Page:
Paxy’s Bluefin Trip

by Rob Paxevanos
In the late 70’s my dad took my three brothers
and I along with 2 cousins and a family friend
to Eagle Hawk Neck on the South East
Corner of Tasmania.
This was one of our first game fishing
trips, and weather reports were not so detailed
back then so dad wanted a place where there
was good shelter should the prevailing south
easterlies come up from the open expanse of
the Southern Ocean.
EHN was the perfect choice with its grand
cliffs as much as 275 metres high. To add to
the excitement we had heard before the trip
that you could that tuna were being caught
within a couple hundred of metres of cliffs.
Seven boys between the age of 8 and 14,
and a single dad mad keen on fishing; well that
was a recipe for one of the most memorable
adventures of my youth; we caught a swag
of stripey tuna, some reef fish, and I got
lucky with the only bluefin of the trip, a ‘40
pounder’. Yep I was as big a fluke back then
as I am today.
While I have been back to Tasmania
dozens of times since chasing everything from
trout to tuna, I had yet to return to EHN and
have long wondered if the tuna fishing was
still as good.
As part of a filming shoot for the new
series of Fishing Australia I finally got back
there and was delighted to find the scenery and
people were still as welcoming—hopefully the
tuna would also come to the party.
At 6 am on the first day out we boarded
the 7 metre trailer boat owned by Skipper of
South East Charters Michael Kent.
The plan was to beat all the other boats
down to Tasman Island where the first tuna
had arrived as far back as 20 March, and now
almost two months later the odds were even
I am a big believer that it is first in best
dressed, especially when trolling, as tuna have
good lateral lines and will investigate the first
boat that comes along—each pass after that
typically gets less attention from any resident
fish but today was different.
The tuna were nowhere to be seen at
first light and even after half a dozen boats
had arrived to troll the better spots like the
Lanterns, the Pillars, and Monkeys: no one
had seen a tuna let alone hooked up!
Perhaps we had missed the dawn bite by
half an hour? Regardless I was still confident,
especially seeing Michael suggested that the
tuna had come on the chew around 9 am over
recent days.
Around 9:30 am the tuna alarm went off
in the form of a screaming reel and a fish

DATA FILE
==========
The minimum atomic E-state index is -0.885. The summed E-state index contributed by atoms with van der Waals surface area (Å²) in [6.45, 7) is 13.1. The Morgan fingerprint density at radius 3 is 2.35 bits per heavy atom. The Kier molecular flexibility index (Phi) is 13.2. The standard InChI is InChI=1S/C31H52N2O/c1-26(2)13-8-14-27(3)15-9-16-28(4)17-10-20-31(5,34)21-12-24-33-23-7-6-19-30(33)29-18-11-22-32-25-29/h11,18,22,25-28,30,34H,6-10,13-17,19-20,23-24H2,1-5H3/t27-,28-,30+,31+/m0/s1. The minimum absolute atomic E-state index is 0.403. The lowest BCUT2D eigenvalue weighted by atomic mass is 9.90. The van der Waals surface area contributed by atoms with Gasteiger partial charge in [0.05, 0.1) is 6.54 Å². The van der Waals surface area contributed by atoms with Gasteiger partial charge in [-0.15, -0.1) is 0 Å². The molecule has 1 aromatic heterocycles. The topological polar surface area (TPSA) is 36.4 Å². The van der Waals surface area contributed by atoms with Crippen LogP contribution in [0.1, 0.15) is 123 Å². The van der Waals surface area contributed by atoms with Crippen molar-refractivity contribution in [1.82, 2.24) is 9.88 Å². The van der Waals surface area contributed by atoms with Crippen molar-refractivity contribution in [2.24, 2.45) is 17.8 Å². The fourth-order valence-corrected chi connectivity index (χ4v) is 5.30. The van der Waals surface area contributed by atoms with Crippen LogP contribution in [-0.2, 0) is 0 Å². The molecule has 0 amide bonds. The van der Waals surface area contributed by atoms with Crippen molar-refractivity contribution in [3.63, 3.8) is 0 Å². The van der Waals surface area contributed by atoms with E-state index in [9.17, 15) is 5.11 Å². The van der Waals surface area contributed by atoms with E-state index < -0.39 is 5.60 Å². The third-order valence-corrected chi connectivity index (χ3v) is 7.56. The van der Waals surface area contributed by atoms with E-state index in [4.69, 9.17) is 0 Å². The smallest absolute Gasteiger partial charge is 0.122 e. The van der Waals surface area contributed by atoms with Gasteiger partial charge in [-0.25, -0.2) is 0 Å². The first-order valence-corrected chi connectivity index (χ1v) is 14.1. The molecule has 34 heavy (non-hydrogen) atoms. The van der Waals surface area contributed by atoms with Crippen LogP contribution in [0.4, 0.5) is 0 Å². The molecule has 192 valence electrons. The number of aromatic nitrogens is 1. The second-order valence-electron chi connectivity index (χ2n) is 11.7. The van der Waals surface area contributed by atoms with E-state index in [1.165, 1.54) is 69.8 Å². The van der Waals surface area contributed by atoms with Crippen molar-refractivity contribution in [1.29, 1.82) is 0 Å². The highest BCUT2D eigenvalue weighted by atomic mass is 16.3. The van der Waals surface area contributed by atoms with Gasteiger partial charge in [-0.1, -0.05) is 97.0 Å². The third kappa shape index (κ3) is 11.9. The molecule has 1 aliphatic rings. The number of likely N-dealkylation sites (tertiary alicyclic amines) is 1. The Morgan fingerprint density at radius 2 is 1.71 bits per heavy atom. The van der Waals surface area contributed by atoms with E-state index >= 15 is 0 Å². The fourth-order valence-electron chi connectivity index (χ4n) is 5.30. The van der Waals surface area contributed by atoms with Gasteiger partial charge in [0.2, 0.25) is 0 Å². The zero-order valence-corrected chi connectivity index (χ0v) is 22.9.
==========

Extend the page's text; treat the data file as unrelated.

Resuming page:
bolting between a bommie and Tasman Island.
There was a bit of desperation in the mix as I
tried to steer the fish clear of the rocks as the
rest of the team cleared the lines.
Five minutes later and things had settled as
the fish was well clear of the reefs and happily
powering away towards deeper water. I was
thinking she’d be a typical schoolie around
the 25 kg mark when the afterburners kicked
in and 100 metres of 37 kg braid disappeared
in frighteningly quick time.
Sammy the seal was the culprit and now I
had a real challenge on my hands; trying to get
a 60 pound fish past a 400 pound seal.
We drove up on the tuna under less a little
less drag pressure and then I went for broke
as we got close. The gaff shot came quickly
and the tuna was boated with only a couple
of small scuff marks from seal.
It never ceases to amaze me what a
magnificent creature these fish are; the best
video game designer in the world could not
design a more sleek and powerful looking
swimmer in my books.
Michael dispatched the fish with a brain
core thingy and after a few quick pics the fish
was filleted and laid on ice to prevent burnt
tuna syndrome which renders their perfect
flesh useless. You must look after these fish
if you are to get an idea of how just good
they can taste.
The next tuna came about an hour later
but despite our best efforts we couldn’t beat
the seals and Michael was faced with a tug of
war as he tried to pull the gaffed tuna free of
the seals wolf like teeth. It would’ve weighed
25 kg but for the missing flesh.
It was Fishing Australia team 1, seals 1, and
while Michael and the rest of the fleet said the
fishing was slow due to calm seas and bright
sunlight, I’d had a fantastic time.
The next day we headed out aboard the 36
foot Steber ‘Moonshine’ with Skipper Steve
Gilbert. Having caught a few tuna the day
before, getting to Tasman by dawn was ruled